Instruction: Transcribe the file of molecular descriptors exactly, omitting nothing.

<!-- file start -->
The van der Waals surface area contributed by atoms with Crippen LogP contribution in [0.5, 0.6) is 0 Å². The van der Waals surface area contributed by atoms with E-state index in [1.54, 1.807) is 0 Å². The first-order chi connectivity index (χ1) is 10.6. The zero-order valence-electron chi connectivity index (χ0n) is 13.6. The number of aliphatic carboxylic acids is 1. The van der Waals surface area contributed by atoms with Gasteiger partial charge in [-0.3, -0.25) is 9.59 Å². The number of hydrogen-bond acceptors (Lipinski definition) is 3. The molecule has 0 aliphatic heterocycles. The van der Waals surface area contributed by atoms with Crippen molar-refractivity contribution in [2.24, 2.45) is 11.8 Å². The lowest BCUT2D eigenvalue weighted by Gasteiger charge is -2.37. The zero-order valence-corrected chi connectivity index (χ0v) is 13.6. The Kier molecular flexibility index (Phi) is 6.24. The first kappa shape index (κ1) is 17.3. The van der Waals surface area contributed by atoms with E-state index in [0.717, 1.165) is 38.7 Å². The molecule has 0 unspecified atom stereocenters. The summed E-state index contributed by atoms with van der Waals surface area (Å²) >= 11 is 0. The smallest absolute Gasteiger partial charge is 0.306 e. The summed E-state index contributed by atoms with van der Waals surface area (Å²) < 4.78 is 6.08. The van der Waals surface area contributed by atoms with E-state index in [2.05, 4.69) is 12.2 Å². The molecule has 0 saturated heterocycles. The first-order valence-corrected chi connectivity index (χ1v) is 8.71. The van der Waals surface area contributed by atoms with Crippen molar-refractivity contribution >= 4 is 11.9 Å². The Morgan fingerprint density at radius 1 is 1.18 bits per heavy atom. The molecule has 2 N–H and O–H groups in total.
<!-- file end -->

The van der Waals surface area contributed by atoms with Crippen LogP contribution in [0.5, 0.6) is 0 Å². The van der Waals surface area contributed by atoms with E-state index in [1.54, 1.807) is 0 Å². The first-order chi connectivity index (χ1) is 10.6. The zero-order valence-electron chi connectivity index (χ0n) is 13.6. The number of aliphatic carboxylic acids is 1. The van der Waals surface area contributed by atoms with Gasteiger partial charge in [-0.3, -0.25) is 9.59 Å². The number of hydrogen-bond acceptors (Lipinski definition) is 3. The molecule has 0 aliphatic heterocycles. The van der Waals surface area contributed by atoms with Crippen molar-refractivity contribution in [2.24, 2.45) is 11.8 Å². The lowest BCUT2D eigenvalue weighted by Gasteiger charge is -2.37. The zero-order valence-corrected chi connectivity index (χ0v) is 13.6. The Kier molecular flexibility index (Phi) is 6.24. The first kappa shape index (κ1) is 17.3. The van der Waals surface area contributed by atoms with E-state index in [0.717, 1.165) is 38.7 Å². The molecule has 0 unspecified atom stereocenters. The summed E-state index contributed by atoms with van der Waals surface area (Å²) >= 11 is 0. The smallest absolute Gasteiger partial charge is 0.306 e. The summed E-state index contributed by atoms with van der Waals surface area (Å²) < 4.78 is 6.08. The van der Waals surface area contributed by atoms with E-state index in [2.05, 4.69) is 12.2 Å². The molecule has 0 saturated heterocycles. The first-order valence-corrected chi connectivity index (χ1v) is 8.71. The van der Waals surface area contributed by atoms with Crippen molar-refractivity contribution >= 4 is 11.9 Å². The Morgan fingerprint density at radius 1 is 1.18 bits per heavy atom. The molecule has 2 N–H and O–H groups in total.